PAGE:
According to the NHTSA and VTTI study, the principal actions that cause distracted driving and lead to vehicle crashes are:

  • cell phone use.
  • reaching for a moving object inside the vehicle.
  • looking at an object or event outside of the vehicle.
  • reading.
  • applying makeup.

Drivers who engage more frequently in distracted driving are more likely to be involved in a vehicle crash or near-crash.

“Dial D” for Disaster

Cell phone use has become so popular these days that many times we don’t realize when, where, and how often we are utilizing our “cellular telephones.” Cell phone use while driving has increased so significantly within the last few years that at any typical daytime moment, as many as 10% of drivers are using either a hand-held or hands-free phone.

Studies have shown that driving performance is lowered and the level of distraction is higher for drivers who are heavily engaged in cell phone conversations. The use of a hands-free device does not lower distraction levels. The percentage of vehicle crashes and near-crashes attributed to dialing is nearly identical to the number associated with talking or listening.

Make and finish your cell phone calls before you start your vehicle and drive. If your phone rings while you are driving, let your voicemail pick up the call. If you must answer your phone, pull over to a safe location and park before using your cell phone.

New cell phone laws took effect July 1, 2008 in California. Drivers age 18 and over may use hands-free devices while driving. Drivers under the age of 18 may not use any type of hand-held or hands-free wireless phone while driving.

Are You Eating a Crash Diet?

If you are eating in your vehicle while driving, you are focusing on your food and not on your driving. You are not only chewing and swallowing; you are also opening packages, unwrapping and re-wrapping food, reaching, leaning, spilling, wiping, and cleaning yourself or your vehicle. These are quite a number of distractions for one driver on one trip. You are safer when you stop to eat or drink. Allow yourself plenty of time to stop, rest from driving, and enjoy your meal.

Are You Being Driven to Distraction?

What do children, friends, and pets all have in common? All can be a dangerous distraction to you while you are driving.

Teach your young children that driving is an important job and that you must concentrate when you are behind the wheel. Buckle up your children properly. Give them distractions—books, games, or other appropriate toys to occupy their time. If you need to attend to your children, pull over to a safe place. Don’t try to handle children while you are driving.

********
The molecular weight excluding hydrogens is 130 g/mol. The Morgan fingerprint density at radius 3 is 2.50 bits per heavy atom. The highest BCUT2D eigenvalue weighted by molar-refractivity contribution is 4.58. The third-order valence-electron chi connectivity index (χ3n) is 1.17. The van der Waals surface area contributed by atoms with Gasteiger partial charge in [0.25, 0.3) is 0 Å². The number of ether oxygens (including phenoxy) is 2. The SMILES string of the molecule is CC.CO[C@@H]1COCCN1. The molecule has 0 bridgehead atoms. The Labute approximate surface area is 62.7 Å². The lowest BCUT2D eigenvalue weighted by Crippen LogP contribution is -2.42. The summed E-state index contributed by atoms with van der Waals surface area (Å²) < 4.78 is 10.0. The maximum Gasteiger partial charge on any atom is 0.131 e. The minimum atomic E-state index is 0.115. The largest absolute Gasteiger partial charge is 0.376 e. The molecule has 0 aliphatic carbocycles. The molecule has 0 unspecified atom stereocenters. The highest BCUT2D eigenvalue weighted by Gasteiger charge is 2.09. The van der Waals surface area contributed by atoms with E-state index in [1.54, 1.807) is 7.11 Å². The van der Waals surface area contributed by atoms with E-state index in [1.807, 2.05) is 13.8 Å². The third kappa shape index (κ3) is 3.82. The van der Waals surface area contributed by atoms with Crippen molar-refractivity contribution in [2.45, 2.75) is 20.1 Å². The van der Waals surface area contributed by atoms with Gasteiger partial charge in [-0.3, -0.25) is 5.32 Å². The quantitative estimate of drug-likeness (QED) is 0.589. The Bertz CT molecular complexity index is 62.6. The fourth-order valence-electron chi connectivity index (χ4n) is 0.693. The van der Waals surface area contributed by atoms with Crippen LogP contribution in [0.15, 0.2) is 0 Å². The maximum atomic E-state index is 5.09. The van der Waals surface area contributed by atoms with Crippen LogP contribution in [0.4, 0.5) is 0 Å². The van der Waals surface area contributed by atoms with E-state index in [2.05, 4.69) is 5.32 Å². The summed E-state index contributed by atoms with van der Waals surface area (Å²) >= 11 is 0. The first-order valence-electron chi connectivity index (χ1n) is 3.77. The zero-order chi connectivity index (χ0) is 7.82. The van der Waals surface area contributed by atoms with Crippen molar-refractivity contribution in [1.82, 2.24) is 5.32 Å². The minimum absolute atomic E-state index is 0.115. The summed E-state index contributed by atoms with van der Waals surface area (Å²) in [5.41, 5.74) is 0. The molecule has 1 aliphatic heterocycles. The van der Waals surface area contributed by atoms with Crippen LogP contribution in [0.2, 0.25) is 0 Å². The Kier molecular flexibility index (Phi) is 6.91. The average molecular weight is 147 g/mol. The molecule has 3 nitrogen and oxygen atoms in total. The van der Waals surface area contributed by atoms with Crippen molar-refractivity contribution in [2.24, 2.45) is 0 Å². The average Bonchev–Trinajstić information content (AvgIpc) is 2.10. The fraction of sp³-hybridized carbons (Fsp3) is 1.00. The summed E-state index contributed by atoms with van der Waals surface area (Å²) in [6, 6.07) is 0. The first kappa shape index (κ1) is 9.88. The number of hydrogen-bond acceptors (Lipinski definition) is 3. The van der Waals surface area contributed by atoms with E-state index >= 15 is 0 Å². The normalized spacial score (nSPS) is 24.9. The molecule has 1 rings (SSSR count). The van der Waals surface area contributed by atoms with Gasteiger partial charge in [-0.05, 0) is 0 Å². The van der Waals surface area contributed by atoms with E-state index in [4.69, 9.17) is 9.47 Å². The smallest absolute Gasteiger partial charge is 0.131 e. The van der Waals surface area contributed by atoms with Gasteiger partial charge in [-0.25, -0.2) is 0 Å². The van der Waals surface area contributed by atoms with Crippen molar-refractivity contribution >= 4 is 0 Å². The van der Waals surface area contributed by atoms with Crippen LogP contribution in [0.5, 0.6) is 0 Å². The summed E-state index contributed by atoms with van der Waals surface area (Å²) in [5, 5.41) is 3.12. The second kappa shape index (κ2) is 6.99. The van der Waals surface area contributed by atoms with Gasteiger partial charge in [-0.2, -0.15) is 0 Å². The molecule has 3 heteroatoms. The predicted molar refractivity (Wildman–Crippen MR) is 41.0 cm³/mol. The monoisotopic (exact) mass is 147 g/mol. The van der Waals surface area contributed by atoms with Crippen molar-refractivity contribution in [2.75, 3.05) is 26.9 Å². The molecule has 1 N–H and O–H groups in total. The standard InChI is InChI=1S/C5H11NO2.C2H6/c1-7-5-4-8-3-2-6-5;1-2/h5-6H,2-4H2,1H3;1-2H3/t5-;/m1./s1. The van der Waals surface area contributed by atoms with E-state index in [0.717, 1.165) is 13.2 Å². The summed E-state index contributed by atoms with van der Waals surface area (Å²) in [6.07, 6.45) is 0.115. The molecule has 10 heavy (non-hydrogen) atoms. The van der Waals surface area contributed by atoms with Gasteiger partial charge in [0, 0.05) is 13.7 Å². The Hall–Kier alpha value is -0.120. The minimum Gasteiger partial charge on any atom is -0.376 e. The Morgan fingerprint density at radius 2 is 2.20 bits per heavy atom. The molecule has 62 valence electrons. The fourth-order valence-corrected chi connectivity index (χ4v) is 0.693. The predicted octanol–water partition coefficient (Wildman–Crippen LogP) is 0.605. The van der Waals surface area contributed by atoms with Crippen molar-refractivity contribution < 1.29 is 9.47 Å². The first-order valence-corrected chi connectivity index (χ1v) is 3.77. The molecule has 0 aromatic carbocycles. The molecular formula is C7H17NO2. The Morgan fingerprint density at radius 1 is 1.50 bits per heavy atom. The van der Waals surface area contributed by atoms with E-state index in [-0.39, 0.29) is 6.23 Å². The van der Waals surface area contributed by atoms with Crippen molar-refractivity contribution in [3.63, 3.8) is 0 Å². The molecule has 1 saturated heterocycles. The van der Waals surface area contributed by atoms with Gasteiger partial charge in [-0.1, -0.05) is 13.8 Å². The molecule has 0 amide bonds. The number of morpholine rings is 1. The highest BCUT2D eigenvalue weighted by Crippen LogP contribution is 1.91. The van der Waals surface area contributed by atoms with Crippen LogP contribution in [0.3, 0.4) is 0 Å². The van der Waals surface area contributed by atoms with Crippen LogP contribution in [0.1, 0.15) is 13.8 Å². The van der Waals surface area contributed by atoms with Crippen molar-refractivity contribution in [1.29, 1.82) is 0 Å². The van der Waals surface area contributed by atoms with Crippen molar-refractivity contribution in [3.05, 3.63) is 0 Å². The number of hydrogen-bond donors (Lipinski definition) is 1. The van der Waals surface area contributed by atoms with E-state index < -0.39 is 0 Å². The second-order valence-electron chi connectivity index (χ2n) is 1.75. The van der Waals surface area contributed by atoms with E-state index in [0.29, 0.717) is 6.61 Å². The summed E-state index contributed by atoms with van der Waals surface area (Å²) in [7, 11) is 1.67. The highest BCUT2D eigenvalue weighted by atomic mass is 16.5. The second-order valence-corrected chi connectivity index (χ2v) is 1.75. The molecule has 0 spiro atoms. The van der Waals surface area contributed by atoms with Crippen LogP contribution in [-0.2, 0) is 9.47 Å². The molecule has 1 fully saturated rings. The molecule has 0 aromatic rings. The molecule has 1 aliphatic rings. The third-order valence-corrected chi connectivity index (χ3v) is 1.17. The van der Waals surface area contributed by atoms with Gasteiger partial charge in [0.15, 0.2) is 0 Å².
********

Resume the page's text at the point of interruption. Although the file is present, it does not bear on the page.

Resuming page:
When you are driving with friends and relatives, establish some strategies to keep your passengers under control. A carload of friends can be very distracting with loud talking, quarrelling over music selections, or horseplay. Arguments and other disturbing conversations should be held in a safe, appropriate place, not while you are driving in your vehicle.

A loose pet in a moving vehicle can be very dangerous. Properly secure your pet in a pet carrier, portable kennel, or specially designed pet harness when you are driving. Never allow your pet to sit in your lap while you are driving your vehicle.

Turning Dials Can Turn Your Head

Making destination entries on an in-vehicle navigation system, radio surfing for a good song, or adjusting your vehicle’s climate controls are distracting activities that can put you in danger of a vehicle crash or near-crash. The availability of in-vehicle Internet and e-mail access from cell phones, blackberries, and other portable devices are added distractions that increase your risk of a crash if you engage in these activities while driving.

  • Adjust vehicle’s controls (climate controls, mirrors, radio, seat, etc.) before you begin to drive.
  • Check your e-mail, voicemail, and any other portable devices you have before you begin driving.
  • Take advantage of normal stops to adjust controls.
  • Ask your passenger to adjust the radio, climate control, navigation system, etc. for you.

Looks Can Kill…

Looking out your window at what you are passing while you are driving can be a distraction if you are concentrating on getting a good look at:

  • an accident
  • a vehicle pulled over by law enforcement
  • construction work
  • a billboard advertisement
  • a scenic view
  • street names and addresses

Always focus on your driving. It’s crucial that you remain alert while on the road to arrive at your destination safely.

Distractions and Young

The leading cause of death for 15-20 year olds are vehicle crashes. Vehicle crashes make up approximately one-third of all deaths for this age group. More crashes occur when passengers, usually other teens, are in the vehicle with a teen driver. Two out of three teens die as passengers in a vehicle driven by another teen.